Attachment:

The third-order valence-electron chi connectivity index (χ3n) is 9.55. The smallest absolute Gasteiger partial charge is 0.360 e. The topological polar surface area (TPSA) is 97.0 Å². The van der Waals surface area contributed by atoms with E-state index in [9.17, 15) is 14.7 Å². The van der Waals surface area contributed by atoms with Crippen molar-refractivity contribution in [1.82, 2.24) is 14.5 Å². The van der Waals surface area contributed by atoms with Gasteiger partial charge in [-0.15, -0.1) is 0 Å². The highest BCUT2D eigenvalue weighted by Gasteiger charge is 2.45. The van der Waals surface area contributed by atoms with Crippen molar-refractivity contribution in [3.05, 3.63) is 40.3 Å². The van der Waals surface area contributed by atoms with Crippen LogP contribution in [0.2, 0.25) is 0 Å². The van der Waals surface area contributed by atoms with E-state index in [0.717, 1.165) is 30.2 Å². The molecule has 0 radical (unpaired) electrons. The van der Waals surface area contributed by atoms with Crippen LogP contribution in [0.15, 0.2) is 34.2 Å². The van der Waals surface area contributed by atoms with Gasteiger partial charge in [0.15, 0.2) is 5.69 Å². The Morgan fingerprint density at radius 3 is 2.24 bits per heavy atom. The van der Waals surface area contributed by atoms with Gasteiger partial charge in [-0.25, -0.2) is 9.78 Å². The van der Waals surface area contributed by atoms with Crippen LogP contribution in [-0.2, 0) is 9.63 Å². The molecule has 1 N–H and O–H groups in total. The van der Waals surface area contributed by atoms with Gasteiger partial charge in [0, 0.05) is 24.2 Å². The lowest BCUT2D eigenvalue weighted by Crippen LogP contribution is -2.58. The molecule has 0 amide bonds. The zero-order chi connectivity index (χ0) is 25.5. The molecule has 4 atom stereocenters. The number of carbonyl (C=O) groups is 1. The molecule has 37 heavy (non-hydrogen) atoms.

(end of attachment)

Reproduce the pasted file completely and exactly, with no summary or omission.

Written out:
The third-order valence-electron chi connectivity index (χ3n) is 9.55. The smallest absolute Gasteiger partial charge is 0.360 e. The topological polar surface area (TPSA) is 97.0 Å². The van der Waals surface area contributed by atoms with E-state index in [9.17, 15) is 14.7 Å². The van der Waals surface area contributed by atoms with Crippen molar-refractivity contribution in [1.82, 2.24) is 14.5 Å². The van der Waals surface area contributed by atoms with Gasteiger partial charge in [-0.15, -0.1) is 0 Å². The highest BCUT2D eigenvalue weighted by Gasteiger charge is 2.45. The van der Waals surface area contributed by atoms with Crippen molar-refractivity contribution in [3.05, 3.63) is 40.3 Å². The van der Waals surface area contributed by atoms with Crippen LogP contribution in [0.2, 0.25) is 0 Å². The van der Waals surface area contributed by atoms with E-state index in [0.717, 1.165) is 30.2 Å². The molecule has 0 radical (unpaired) electrons. The van der Waals surface area contributed by atoms with Crippen LogP contribution in [0.15, 0.2) is 34.2 Å². The van der Waals surface area contributed by atoms with Gasteiger partial charge in [0.15, 0.2) is 5.69 Å². The Morgan fingerprint density at radius 3 is 2.24 bits per heavy atom. The van der Waals surface area contributed by atoms with Gasteiger partial charge in [-0.25, -0.2) is 9.78 Å². The van der Waals surface area contributed by atoms with Crippen LogP contribution in [-0.2, 0) is 9.63 Å². The molecule has 1 N–H and O–H groups in total. The van der Waals surface area contributed by atoms with Gasteiger partial charge in [0, 0.05) is 24.2 Å². The lowest BCUT2D eigenvalue weighted by Crippen LogP contribution is -2.58. The molecule has 0 amide bonds. The zero-order chi connectivity index (χ0) is 25.5. The molecule has 4 atom stereocenters. The number of carbonyl (C=O) groups is 1. The molecule has 37 heavy (non-hydrogen) atoms.